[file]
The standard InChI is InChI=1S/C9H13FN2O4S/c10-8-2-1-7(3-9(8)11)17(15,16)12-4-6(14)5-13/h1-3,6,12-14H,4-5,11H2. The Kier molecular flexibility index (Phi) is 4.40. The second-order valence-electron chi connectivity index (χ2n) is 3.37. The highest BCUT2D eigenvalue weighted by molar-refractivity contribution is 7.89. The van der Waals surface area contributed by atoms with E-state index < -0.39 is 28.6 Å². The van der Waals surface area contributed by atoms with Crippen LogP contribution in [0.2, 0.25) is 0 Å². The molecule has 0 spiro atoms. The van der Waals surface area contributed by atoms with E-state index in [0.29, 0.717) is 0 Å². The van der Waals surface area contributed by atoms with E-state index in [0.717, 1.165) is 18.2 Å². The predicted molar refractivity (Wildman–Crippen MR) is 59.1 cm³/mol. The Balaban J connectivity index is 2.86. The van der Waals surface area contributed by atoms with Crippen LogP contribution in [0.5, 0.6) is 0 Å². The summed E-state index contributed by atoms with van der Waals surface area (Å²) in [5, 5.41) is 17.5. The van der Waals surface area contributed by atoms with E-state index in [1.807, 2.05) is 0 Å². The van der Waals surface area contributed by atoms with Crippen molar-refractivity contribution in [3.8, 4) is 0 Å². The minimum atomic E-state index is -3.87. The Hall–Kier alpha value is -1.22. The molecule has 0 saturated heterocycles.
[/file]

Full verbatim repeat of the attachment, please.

The standard InChI is InChI=1S/C9H13FN2O4S/c10-8-2-1-7(3-9(8)11)17(15,16)12-4-6(14)5-13/h1-3,6,12-14H,4-5,11H2. The Kier molecular flexibility index (Phi) is 4.40. The second-order valence-electron chi connectivity index (χ2n) is 3.37. The highest BCUT2D eigenvalue weighted by molar-refractivity contribution is 7.89. The van der Waals surface area contributed by atoms with E-state index < -0.39 is 28.6 Å². The van der Waals surface area contributed by atoms with Crippen LogP contribution in [0.2, 0.25) is 0 Å². The molecule has 0 spiro atoms. The van der Waals surface area contributed by atoms with E-state index in [0.29, 0.717) is 0 Å². The van der Waals surface area contributed by atoms with E-state index in [0.717, 1.165) is 18.2 Å². The predicted molar refractivity (Wildman–Crippen MR) is 59.1 cm³/mol. The Balaban J connectivity index is 2.86. The van der Waals surface area contributed by atoms with Crippen LogP contribution in [0.5, 0.6) is 0 Å². The summed E-state index contributed by atoms with van der Waals surface area (Å²) in [5, 5.41) is 17.5. The van der Waals surface area contributed by atoms with E-state index in [1.807, 2.05) is 0 Å². The van der Waals surface area contributed by atoms with Crippen molar-refractivity contribution in [3.8, 4) is 0 Å². The minimum atomic E-state index is -3.87. The Hall–Kier alpha value is -1.22. The molecule has 0 saturated heterocycles.